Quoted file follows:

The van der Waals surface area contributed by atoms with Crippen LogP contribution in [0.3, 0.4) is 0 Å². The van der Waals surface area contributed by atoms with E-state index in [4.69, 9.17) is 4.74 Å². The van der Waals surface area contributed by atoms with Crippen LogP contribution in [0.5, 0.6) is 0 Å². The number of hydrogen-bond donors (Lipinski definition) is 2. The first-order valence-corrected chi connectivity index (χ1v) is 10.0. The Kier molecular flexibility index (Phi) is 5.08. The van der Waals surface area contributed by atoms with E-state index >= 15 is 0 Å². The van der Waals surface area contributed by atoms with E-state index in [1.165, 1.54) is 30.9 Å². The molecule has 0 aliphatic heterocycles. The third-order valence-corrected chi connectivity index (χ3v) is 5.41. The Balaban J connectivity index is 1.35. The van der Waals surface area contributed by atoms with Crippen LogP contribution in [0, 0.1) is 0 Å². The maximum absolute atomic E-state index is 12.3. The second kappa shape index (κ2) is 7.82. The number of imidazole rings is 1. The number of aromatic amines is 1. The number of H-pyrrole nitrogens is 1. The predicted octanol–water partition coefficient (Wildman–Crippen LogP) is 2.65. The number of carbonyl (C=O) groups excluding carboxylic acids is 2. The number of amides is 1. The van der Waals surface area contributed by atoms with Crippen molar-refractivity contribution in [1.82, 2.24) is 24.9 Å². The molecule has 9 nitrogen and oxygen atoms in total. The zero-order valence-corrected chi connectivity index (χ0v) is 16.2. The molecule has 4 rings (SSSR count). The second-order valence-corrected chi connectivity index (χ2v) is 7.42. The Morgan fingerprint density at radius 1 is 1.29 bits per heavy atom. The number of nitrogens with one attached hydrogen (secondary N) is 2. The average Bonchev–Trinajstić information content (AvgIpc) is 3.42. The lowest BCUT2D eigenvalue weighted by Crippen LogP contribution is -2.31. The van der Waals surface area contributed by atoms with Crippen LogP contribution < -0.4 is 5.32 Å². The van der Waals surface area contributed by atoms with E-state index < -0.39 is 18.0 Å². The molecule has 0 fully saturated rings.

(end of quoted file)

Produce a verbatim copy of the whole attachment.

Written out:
The van der Waals surface area contributed by atoms with Crippen LogP contribution in [0.3, 0.4) is 0 Å². The van der Waals surface area contributed by atoms with E-state index in [4.69, 9.17) is 4.74 Å². The van der Waals surface area contributed by atoms with Crippen LogP contribution in [0.5, 0.6) is 0 Å². The number of hydrogen-bond donors (Lipinski definition) is 2. The first-order valence-corrected chi connectivity index (χ1v) is 10.0. The Kier molecular flexibility index (Phi) is 5.08. The van der Waals surface area contributed by atoms with E-state index >= 15 is 0 Å². The van der Waals surface area contributed by atoms with E-state index in [1.165, 1.54) is 30.9 Å². The molecule has 0 aliphatic heterocycles. The third-order valence-corrected chi connectivity index (χ3v) is 5.41. The Balaban J connectivity index is 1.35. The van der Waals surface area contributed by atoms with Crippen LogP contribution in [0, 0.1) is 0 Å². The maximum absolute atomic E-state index is 12.3. The second kappa shape index (κ2) is 7.82. The number of imidazole rings is 1. The number of aromatic amines is 1. The number of H-pyrrole nitrogens is 1. The predicted octanol–water partition coefficient (Wildman–Crippen LogP) is 2.65. The number of carbonyl (C=O) groups excluding carboxylic acids is 2. The number of amides is 1. The van der Waals surface area contributed by atoms with Crippen molar-refractivity contribution in [1.82, 2.24) is 24.9 Å². The molecule has 9 nitrogen and oxygen atoms in total. The zero-order valence-corrected chi connectivity index (χ0v) is 16.2. The molecule has 4 rings (SSSR count). The second-order valence-corrected chi connectivity index (χ2v) is 7.42. The Morgan fingerprint density at radius 1 is 1.29 bits per heavy atom. The number of nitrogens with one attached hydrogen (secondary N) is 2. The average Bonchev–Trinajstić information content (AvgIpc) is 3.42. The lowest BCUT2D eigenvalue weighted by Crippen LogP contribution is -2.31. The van der Waals surface area contributed by atoms with Crippen LogP contribution < -0.4 is 5.32 Å². The van der Waals surface area contributed by atoms with E-state index < -0.39 is 18.0 Å². The molecule has 0 fully saturated rings.